10 Types of Innovation

To examine the areas that we can consider as a target for innovation I referenced a second book - the "10 types of innovation" (confusingly - why is it that these things always come in tens?). In this book the authors present a model of innovation that goes beyond just product innovation to cover other areas where companies can be innovative and disruptive

  • Profit Model
  • Network
  • Structure
  • Process
  • Product Performance
  • Product System
  • Service
  • Channel
  • Brand
  • Customer Engagement

This model was very useful to set the scene that we weren't just looking at software innovations but any areas of the business where we could add value through adopting new mindsets and approaches.

Establishing the Principles of Innovation

When setting up any new team or group I find it a very useful exercise to establish a set of principles for the group. Working together as a team to identify the principles helps to break barriers and bond the team. Creating principles also helps to flush out any differences of opinion about the purpose and activity of the group and gets us all on the same page. As new people join the group the principles then provide an excellent basis for introducing them to the way that the team operates, and we can refer back to them in situations where we feel that we might be straying off our original purpose.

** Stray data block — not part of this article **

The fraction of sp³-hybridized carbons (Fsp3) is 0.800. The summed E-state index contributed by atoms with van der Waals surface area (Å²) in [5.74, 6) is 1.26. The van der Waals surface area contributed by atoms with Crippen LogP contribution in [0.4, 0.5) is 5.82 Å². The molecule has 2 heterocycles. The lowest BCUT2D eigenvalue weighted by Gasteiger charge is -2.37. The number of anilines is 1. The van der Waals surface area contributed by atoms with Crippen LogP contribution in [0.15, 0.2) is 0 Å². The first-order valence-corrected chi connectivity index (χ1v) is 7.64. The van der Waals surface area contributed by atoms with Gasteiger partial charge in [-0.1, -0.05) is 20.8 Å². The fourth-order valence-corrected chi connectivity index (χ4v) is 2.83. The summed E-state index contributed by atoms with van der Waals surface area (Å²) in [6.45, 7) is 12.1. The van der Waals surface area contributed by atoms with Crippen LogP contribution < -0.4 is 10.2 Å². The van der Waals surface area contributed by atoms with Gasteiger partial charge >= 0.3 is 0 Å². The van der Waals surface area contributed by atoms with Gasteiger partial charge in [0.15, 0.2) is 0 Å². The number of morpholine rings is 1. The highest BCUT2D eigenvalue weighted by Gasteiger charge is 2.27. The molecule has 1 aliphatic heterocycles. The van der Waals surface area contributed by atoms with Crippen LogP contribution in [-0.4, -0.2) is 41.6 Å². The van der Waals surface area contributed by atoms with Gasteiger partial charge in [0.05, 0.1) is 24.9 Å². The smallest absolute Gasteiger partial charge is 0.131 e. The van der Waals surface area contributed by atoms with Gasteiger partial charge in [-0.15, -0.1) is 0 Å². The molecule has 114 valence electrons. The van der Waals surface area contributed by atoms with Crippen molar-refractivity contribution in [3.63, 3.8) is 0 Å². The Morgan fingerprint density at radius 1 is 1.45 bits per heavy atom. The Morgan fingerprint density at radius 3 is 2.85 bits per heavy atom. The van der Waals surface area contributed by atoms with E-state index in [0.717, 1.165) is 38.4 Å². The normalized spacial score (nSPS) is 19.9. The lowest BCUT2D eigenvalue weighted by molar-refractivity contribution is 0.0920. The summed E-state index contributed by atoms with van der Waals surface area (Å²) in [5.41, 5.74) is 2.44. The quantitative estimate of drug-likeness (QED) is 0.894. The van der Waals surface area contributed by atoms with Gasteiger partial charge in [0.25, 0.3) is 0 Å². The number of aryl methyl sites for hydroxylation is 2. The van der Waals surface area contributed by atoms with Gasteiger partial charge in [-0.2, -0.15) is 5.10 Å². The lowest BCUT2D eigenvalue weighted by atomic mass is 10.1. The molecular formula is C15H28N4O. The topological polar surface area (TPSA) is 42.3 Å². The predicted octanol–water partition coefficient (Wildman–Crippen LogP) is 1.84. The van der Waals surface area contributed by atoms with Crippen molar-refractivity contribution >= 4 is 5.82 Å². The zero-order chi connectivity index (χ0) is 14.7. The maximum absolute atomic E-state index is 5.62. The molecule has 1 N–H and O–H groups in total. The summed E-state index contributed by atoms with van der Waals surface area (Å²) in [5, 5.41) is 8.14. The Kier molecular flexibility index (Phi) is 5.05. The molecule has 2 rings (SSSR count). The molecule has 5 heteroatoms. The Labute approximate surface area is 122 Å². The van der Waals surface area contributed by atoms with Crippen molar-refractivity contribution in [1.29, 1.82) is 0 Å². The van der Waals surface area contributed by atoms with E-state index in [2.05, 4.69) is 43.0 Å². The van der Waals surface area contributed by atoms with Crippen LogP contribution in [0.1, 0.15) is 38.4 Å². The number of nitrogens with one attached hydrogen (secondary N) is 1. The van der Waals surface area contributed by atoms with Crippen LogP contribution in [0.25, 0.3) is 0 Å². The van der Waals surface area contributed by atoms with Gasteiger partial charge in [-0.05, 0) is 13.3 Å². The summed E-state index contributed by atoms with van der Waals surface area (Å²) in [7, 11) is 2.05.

The first task that I set for us as a group was therefore to establish a set of principles for the RIG. Given my experiences with innovation silos though, I'll admit that I did provide the first principle to start things off:

  • The RIG does not own innovation at River, we are here to promote innovation across the organisation

Everyone input something and we pulled the results together into the following:


  1. The RIG does not own all of the innovation, we aim to foster a culture of innovation across the whole of River

  2. The RIG is an open community and encourages participation from people across the business

  3. We encourage cross-functional knowledge and thinking and look for opportunities to innovate in all areas, not just products

  4. We aim to continuously improve and question and innovate on our existing ideas as much as new ones

  5. We don't dismiss any ideas and celebrate any failures as opportunities to learn

  6. We aim to empower and encourage people to be confident in owning their ideas seeing them through

I was very pleased with the result. The group were keen to keep the membership fresh and encourage new members to come regularly so that we avoided becoming a silo. We established an approach of having different people run the session each time and to suggest and vote on topics to avoid making the group to just one person's agenda.

We've since already had session two and identified some great new approaches to adopt to identify the challenges we face (which furnish great opportunities for innovation), to constantly question what we're doing, and to focus ourselves so as not to spread our opportunities too thinly.

Accepting Change